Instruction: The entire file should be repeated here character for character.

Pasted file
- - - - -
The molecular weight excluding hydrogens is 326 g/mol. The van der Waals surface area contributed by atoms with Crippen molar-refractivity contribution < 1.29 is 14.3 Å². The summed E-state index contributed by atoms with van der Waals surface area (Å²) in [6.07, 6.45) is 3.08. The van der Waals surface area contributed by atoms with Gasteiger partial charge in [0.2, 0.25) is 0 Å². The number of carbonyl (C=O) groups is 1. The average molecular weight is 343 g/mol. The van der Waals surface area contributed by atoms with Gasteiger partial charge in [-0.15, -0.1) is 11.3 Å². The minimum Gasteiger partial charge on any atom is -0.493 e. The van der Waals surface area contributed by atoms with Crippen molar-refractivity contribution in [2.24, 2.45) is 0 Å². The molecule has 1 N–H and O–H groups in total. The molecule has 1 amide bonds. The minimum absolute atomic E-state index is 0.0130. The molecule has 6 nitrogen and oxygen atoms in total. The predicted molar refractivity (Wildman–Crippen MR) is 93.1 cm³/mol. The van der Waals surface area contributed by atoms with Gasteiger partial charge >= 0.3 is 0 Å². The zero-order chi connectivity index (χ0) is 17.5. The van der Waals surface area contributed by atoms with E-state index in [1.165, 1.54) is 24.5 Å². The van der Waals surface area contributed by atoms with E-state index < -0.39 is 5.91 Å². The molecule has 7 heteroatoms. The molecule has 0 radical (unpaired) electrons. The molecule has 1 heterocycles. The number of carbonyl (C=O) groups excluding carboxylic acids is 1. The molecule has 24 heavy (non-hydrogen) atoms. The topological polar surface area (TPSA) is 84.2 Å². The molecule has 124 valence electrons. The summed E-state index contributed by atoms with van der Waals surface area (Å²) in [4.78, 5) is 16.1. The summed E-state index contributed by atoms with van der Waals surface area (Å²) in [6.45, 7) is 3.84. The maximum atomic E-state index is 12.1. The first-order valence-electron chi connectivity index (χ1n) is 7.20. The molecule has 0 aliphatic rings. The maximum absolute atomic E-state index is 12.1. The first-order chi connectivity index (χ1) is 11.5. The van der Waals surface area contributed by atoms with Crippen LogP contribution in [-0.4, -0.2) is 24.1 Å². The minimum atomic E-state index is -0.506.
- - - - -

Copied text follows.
The molecular weight excluding hydrogens is 326 g/mol. The van der Waals surface area contributed by atoms with Crippen molar-refractivity contribution < 1.29 is 14.3 Å². The summed E-state index contributed by atoms with van der Waals surface area (Å²) in [6.07, 6.45) is 3.08. The van der Waals surface area contributed by atoms with Gasteiger partial charge in [0.2, 0.25) is 0 Å². The number of carbonyl (C=O) groups is 1. The average molecular weight is 343 g/mol. The van der Waals surface area contributed by atoms with Gasteiger partial charge in [-0.15, -0.1) is 11.3 Å². The minimum Gasteiger partial charge on any atom is -0.493 e. The van der Waals surface area contributed by atoms with Crippen molar-refractivity contribution in [2.24, 2.45) is 0 Å². The molecule has 1 N–H and O–H groups in total. The molecule has 1 amide bonds. The minimum absolute atomic E-state index is 0.0130. The molecule has 6 nitrogen and oxygen atoms in total. The predicted molar refractivity (Wildman–Crippen MR) is 93.1 cm³/mol. The van der Waals surface area contributed by atoms with Gasteiger partial charge >= 0.3 is 0 Å². The zero-order chi connectivity index (χ0) is 17.5. The van der Waals surface area contributed by atoms with E-state index in [1.165, 1.54) is 24.5 Å². The van der Waals surface area contributed by atoms with E-state index < -0.39 is 5.91 Å². The molecule has 7 heteroatoms. The molecule has 0 radical (unpaired) electrons. The molecule has 1 heterocycles. The number of carbonyl (C=O) groups excluding carboxylic acids is 1. The molecule has 24 heavy (non-hydrogen) atoms. The topological polar surface area (TPSA) is 84.2 Å². The molecule has 124 valence electrons. The summed E-state index contributed by atoms with van der Waals surface area (Å²) in [4.78, 5) is 16.1. The summed E-state index contributed by atoms with van der Waals surface area (Å²) in [6.45, 7) is 3.84. The maximum atomic E-state index is 12.1. The first-order valence-electron chi connectivity index (χ1n) is 7.20. The molecule has 0 aliphatic rings. The maximum absolute atomic E-state index is 12.1. The first-order chi connectivity index (χ1) is 11.5. The van der Waals surface area contributed by atoms with Crippen LogP contribution in [-0.4, -0.2) is 24.1 Å². The minimum atomic E-state index is -0.506.